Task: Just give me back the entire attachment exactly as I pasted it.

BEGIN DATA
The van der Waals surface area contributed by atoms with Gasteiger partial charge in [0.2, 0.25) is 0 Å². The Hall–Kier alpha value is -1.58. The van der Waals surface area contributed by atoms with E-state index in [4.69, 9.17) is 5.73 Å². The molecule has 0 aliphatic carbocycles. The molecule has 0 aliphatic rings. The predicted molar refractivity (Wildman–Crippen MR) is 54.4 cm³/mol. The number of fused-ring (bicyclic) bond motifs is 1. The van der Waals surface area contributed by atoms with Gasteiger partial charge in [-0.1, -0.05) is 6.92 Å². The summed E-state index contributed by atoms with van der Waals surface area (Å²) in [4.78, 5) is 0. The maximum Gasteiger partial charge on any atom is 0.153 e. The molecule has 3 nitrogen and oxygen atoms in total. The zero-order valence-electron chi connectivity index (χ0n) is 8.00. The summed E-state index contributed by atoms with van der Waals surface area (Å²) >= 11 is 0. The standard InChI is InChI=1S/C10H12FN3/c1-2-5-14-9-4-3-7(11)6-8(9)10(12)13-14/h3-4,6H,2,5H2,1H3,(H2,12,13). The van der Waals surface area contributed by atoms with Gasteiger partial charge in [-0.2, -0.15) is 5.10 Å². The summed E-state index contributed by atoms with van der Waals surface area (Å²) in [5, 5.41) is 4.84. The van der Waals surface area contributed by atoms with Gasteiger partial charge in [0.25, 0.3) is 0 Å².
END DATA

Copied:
The van der Waals surface area contributed by atoms with Gasteiger partial charge in [0.2, 0.25) is 0 Å². The Hall–Kier alpha value is -1.58. The van der Waals surface area contributed by atoms with E-state index in [4.69, 9.17) is 5.73 Å². The molecule has 0 aliphatic carbocycles. The molecule has 0 aliphatic rings. The predicted molar refractivity (Wildman–Crippen MR) is 54.4 cm³/mol. The number of fused-ring (bicyclic) bond motifs is 1. The van der Waals surface area contributed by atoms with Gasteiger partial charge in [-0.1, -0.05) is 6.92 Å². The summed E-state index contributed by atoms with van der Waals surface area (Å²) in [4.78, 5) is 0. The maximum Gasteiger partial charge on any atom is 0.153 e. The molecule has 3 nitrogen and oxygen atoms in total. The zero-order valence-electron chi connectivity index (χ0n) is 8.00. The summed E-state index contributed by atoms with van der Waals surface area (Å²) >= 11 is 0. The standard InChI is InChI=1S/C10H12FN3/c1-2-5-14-9-4-3-7(11)6-8(9)10(12)13-14/h3-4,6H,2,5H2,1H3,(H2,12,13). The van der Waals surface area contributed by atoms with Gasteiger partial charge in [-0.2, -0.15) is 5.10 Å². The summed E-state index contributed by atoms with van der Waals surface area (Å²) in [5, 5.41) is 4.84. The van der Waals surface area contributed by atoms with Gasteiger partial charge in [0.25, 0.3) is 0 Å².